Before, after and during our recent trip we heard comments about our 'holiday.' The trip was many things, but it was not a holiday. In my former career I got to travel widely and always sought to ring every possible ounce of excitement out of each trip - whether that trip be to South America or Cardiff - I love travel and adore the chance to try something new. Four and a half weeks in Tanzania was harder work than any other trip I have ever done. Being 'on duty' 24/7 is exhausting. If you are a parent, think back to those early days when you had a baby that didn't sleep through the night. It was a bit like that - I never felt that I could sleep deeply and the unbroken nights were as rare as rocking horse poo. And while I probably, on occasion, ignored my own child crying there is no way I could ignore one of my students.
Behaviour, in the main was excellent - but I still have a couple of 'tricky emails' to send to parents. I'd not looking forward to that. Most of the boys grew and developed over the 4.5 weeks, but decision making was still painfully slow. The whole point of the expedition was that they boys take responsibility as much as possible, but this meant that it could take most of a day to organise a hotel, transport and places to eat.
Hmm, places to eat... teenagers don't tend to be the most adventurous souls when it comes to food. Our food budget was meagre - purposely so in order, in theory, to encourage the students to try local food rather than more expensive western food. I love food, I would quite happily eat street food at lunch time to allow space in the budget so that we could eat somewhere more exotic in the evening. The boys were interested in food they could recognise, burgers, fried chicken, pizza... So that whole lovely holiday vibe of lingering over a good meal was not part of our trip. We were much more likely to be dealing with a vomiting student. NB One student who has necked 2 bottles of Fanta and a plate of chips in record time can empty a restaurant in record time by vomiting copiously at the table!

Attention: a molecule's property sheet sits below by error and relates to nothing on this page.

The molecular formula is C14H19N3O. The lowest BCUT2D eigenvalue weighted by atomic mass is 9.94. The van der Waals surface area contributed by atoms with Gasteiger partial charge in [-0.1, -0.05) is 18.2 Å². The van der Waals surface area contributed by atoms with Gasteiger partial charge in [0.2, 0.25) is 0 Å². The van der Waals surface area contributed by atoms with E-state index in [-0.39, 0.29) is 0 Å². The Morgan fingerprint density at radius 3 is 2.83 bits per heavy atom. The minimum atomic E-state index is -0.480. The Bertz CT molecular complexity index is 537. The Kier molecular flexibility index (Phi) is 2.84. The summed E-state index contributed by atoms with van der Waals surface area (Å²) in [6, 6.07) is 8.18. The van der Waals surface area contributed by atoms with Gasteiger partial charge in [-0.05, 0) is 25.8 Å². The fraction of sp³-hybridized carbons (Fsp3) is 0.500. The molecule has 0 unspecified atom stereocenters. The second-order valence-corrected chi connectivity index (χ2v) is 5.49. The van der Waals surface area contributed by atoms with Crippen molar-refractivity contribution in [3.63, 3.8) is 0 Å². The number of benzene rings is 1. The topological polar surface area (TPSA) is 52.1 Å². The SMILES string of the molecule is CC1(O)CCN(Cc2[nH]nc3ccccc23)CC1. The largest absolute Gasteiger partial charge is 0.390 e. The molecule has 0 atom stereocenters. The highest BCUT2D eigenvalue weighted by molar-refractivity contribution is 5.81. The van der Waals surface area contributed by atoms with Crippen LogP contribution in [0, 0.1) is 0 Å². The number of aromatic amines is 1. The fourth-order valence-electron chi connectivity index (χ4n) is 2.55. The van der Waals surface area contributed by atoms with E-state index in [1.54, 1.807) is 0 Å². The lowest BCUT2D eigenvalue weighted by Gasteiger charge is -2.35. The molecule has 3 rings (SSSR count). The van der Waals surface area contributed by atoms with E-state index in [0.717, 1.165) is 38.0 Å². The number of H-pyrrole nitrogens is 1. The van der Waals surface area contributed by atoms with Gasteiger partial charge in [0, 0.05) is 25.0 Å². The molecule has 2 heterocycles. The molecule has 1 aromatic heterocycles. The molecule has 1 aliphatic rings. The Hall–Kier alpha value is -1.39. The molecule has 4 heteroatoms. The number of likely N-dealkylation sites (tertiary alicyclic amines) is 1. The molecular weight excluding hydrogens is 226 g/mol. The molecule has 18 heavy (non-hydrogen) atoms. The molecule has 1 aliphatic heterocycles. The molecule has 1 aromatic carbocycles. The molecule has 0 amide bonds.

All this could drive one to drink... except that this is not an option on a school trip. School rules state that at all times there must be two members of staff who have not drunk in the last 24 hrs - we had three members of staff, and the organisation running out expedition had a blanket 'no alcohol' policy. So no relaxing evenings, sitting on the beech with a beer. No chilled glass of wine with a meal. I'm not an alcoholic but... Part of me wonders if an opportunity to model 'adults enjoying an alcoholic drink in a responsible manner' was missed.
So no, it wasn't a holiday. It was hard, hard work. Amazingly rewarding at times, incredibly frustrating at others, I experienced some of the (literal and metaphorical) highest of highs but also the lowest, bleakest and most lonely times too. The days when I could not get in touch with home - but wanted to talk to Husbando or my children more than anything else. The late nights when we stood in the pitch black in a remote bit of field (because it was the only place we could get a phone signal) spending hours on a conference call to discuss our concerns about certain boys and situations.
Would I go back? In a heartbeat. I'd do this type of trip regularly if given half the chance. The benefit to the boys is immense. I've had emails from parents saying how much their son has changed, for the better, because of the experience. I'd love to be able to run this type of trip with children from disadvantaged backgrounds - I have a hunch that they would benefit even more than our relatively privileged pupils.
I was amazed at how much of a circus Kilimanjaro was - I hadn't expected it to be quite so busy, which is naive of me I know. Hopefully my next long expedition with school will be to somewhere equally as exciting but very different. Outside school, I've got a few ideas about mountains I'd like to climb, which is just as well as my running mojo seems to have deserted me at the moment.
It won't be with SW, which is a shame. I am still struggling to come to terms with him sacrificing his summit attempt so that I could summit. It was always going to be a very hard decision - I wanted him to summit as much as I wanted to summit myself, but going down, and choosing to go down rather than tossing a coin, must have been so hard. I know that the day after he went down was one of the lowest days of the entire trip for me - I can't imagine how tough it must have been for him. Maybe he realises that, at my great age, time is running out for me to get back to Tanzania! I'll miss him next term - work won't be quite the same without him there, but I know that he will be hugely successful and popular in his new school and wish him all the best.